We’ve gotten a number of questions and seen numerous media reports about a “stop-work” order involving one of our major 787 partners.
So I wanted to clarify a few things about what you might be reading or hearing. The reports discuss work conducted at Alenia Aeronautica, the Dreamliner partner that builds the all-composite sections 44 and 46 of the 787 fuselage.
As the 787 program noted today, the issue involves adding relatively simple patches to the fuselage sections of about 25 airplanes. The repairs will not have a significant impact on the 787 program either in cost or schedule.
What we want to emphasize, and what’s not made clear in a lot of the coverage today is that minor fixes such as these are not uncommon at this stage in airplane development and production. This is not a safety-of-flight issue, either.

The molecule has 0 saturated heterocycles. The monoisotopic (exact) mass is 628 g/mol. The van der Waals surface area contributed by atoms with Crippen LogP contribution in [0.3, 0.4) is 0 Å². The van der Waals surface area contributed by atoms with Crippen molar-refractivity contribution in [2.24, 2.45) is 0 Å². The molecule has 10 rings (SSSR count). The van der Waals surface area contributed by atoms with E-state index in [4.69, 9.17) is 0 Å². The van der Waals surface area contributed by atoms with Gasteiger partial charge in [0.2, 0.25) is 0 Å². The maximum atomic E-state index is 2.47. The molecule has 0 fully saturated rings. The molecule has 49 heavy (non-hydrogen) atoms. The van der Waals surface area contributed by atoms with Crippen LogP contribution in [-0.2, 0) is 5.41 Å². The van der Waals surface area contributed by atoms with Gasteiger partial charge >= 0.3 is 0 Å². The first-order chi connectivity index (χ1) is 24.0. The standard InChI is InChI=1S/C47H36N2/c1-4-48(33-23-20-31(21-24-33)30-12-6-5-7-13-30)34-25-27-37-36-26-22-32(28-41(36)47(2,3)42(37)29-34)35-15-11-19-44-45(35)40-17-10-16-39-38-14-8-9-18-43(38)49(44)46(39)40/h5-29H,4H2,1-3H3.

Boeing determined in June, after detailed inspections, that there were microscopic wrinkles in the skin plies (or layers) of fuselage sections produced by Alenia at its Grottaglie, Italy, facility. The solution is a simple patch at two locations - to restore full structural margins.
By the way, this solution has already been designed and is being installed now at Global Aeronautica in South Carolina. It will be installed on completed fuselage sections in Italy and here in Everett.
This issue would not have caused a delay in first flight, and did not appear on any of the first seven fuselage units, which include the first five flight-test airplanes, as well as the static and fatigue-test airplanes.